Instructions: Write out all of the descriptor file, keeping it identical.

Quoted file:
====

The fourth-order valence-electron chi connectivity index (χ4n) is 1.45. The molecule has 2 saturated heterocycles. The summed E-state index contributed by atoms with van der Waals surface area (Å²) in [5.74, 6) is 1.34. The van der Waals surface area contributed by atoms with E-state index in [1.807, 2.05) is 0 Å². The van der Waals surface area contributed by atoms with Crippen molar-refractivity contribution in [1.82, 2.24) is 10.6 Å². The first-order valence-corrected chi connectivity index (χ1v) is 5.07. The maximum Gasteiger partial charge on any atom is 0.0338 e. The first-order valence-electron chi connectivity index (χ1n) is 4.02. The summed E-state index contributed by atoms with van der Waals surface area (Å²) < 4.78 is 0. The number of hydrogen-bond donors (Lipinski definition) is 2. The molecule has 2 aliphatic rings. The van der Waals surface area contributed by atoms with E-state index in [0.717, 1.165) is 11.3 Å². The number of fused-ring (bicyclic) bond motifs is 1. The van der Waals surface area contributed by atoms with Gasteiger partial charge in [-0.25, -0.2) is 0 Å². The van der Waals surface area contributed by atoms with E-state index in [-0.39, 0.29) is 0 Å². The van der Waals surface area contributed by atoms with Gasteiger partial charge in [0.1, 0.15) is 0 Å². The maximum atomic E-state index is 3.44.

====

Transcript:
The fourth-order valence-electron chi connectivity index (χ4n) is 1.45. The molecule has 2 saturated heterocycles. The summed E-state index contributed by atoms with van der Waals surface area (Å²) in [5.74, 6) is 1.34. The van der Waals surface area contributed by atoms with E-state index in [1.807, 2.05) is 0 Å². The van der Waals surface area contributed by atoms with Crippen molar-refractivity contribution in [1.82, 2.24) is 10.6 Å². The first-order valence-corrected chi connectivity index (χ1v) is 5.07. The maximum Gasteiger partial charge on any atom is 0.0338 e. The first-order valence-electron chi connectivity index (χ1n) is 4.02. The summed E-state index contributed by atoms with van der Waals surface area (Å²) < 4.78 is 0. The number of hydrogen-bond donors (Lipinski definition) is 2. The molecule has 2 aliphatic rings. The van der Waals surface area contributed by atoms with E-state index in [0.717, 1.165) is 11.3 Å². The number of fused-ring (bicyclic) bond motifs is 1. The van der Waals surface area contributed by atoms with Gasteiger partial charge in [-0.25, -0.2) is 0 Å². The van der Waals surface area contributed by atoms with E-state index in [-0.39, 0.29) is 0 Å². The van der Waals surface area contributed by atoms with Gasteiger partial charge in [0.1, 0.15) is 0 Å². The maximum atomic E-state index is 3.44.